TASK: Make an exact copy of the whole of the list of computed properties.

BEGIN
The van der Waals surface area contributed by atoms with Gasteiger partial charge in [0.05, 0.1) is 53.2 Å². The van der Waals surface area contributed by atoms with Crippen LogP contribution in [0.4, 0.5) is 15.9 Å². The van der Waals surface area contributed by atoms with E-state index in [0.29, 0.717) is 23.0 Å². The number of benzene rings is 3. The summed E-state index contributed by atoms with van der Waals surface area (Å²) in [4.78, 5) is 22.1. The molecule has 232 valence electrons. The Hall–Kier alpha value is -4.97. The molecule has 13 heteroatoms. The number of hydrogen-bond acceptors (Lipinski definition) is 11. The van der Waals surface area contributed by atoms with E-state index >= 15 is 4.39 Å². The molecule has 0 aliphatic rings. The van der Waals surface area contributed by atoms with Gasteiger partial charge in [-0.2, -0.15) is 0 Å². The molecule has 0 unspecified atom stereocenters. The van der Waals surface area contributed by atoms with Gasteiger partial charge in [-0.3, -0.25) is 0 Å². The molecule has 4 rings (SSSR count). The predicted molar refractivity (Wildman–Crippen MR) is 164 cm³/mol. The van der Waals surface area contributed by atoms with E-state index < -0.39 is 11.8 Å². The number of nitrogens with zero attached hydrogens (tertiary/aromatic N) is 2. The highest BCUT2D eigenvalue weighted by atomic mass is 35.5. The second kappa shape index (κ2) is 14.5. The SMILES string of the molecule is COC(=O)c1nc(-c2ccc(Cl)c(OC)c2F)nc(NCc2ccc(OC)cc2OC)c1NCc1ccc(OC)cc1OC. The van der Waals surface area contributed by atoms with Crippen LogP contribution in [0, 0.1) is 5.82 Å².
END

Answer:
The van der Waals surface area contributed by atoms with Gasteiger partial charge in [0.05, 0.1) is 53.2 Å². The van der Waals surface area contributed by atoms with Crippen LogP contribution in [0.4, 0.5) is 15.9 Å². The van der Waals surface area contributed by atoms with E-state index in [0.29, 0.717) is 23.0 Å². The number of benzene rings is 3. The summed E-state index contributed by atoms with van der Waals surface area (Å²) in [4.78, 5) is 22.1. The molecule has 232 valence electrons. The Hall–Kier alpha value is -4.97. The molecule has 13 heteroatoms. The number of hydrogen-bond acceptors (Lipinski definition) is 11. The van der Waals surface area contributed by atoms with E-state index >= 15 is 4.39 Å². The molecule has 0 aliphatic rings. The van der Waals surface area contributed by atoms with Gasteiger partial charge in [-0.2, -0.15) is 0 Å². The molecule has 0 unspecified atom stereocenters. The van der Waals surface area contributed by atoms with Gasteiger partial charge in [-0.3, -0.25) is 0 Å². The molecule has 4 rings (SSSR count). The predicted molar refractivity (Wildman–Crippen MR) is 164 cm³/mol. The van der Waals surface area contributed by atoms with E-state index < -0.39 is 11.8 Å². The number of nitrogens with zero attached hydrogens (tertiary/aromatic N) is 2. The highest BCUT2D eigenvalue weighted by atomic mass is 35.5. The second kappa shape index (κ2) is 14.5. The SMILES string of the molecule is COC(=O)c1nc(-c2ccc(Cl)c(OC)c2F)nc(NCc2ccc(OC)cc2OC)c1NCc1ccc(OC)cc1OC. The van der Waals surface area contributed by atoms with Crippen LogP contribution in [0, 0.1) is 5.82 Å².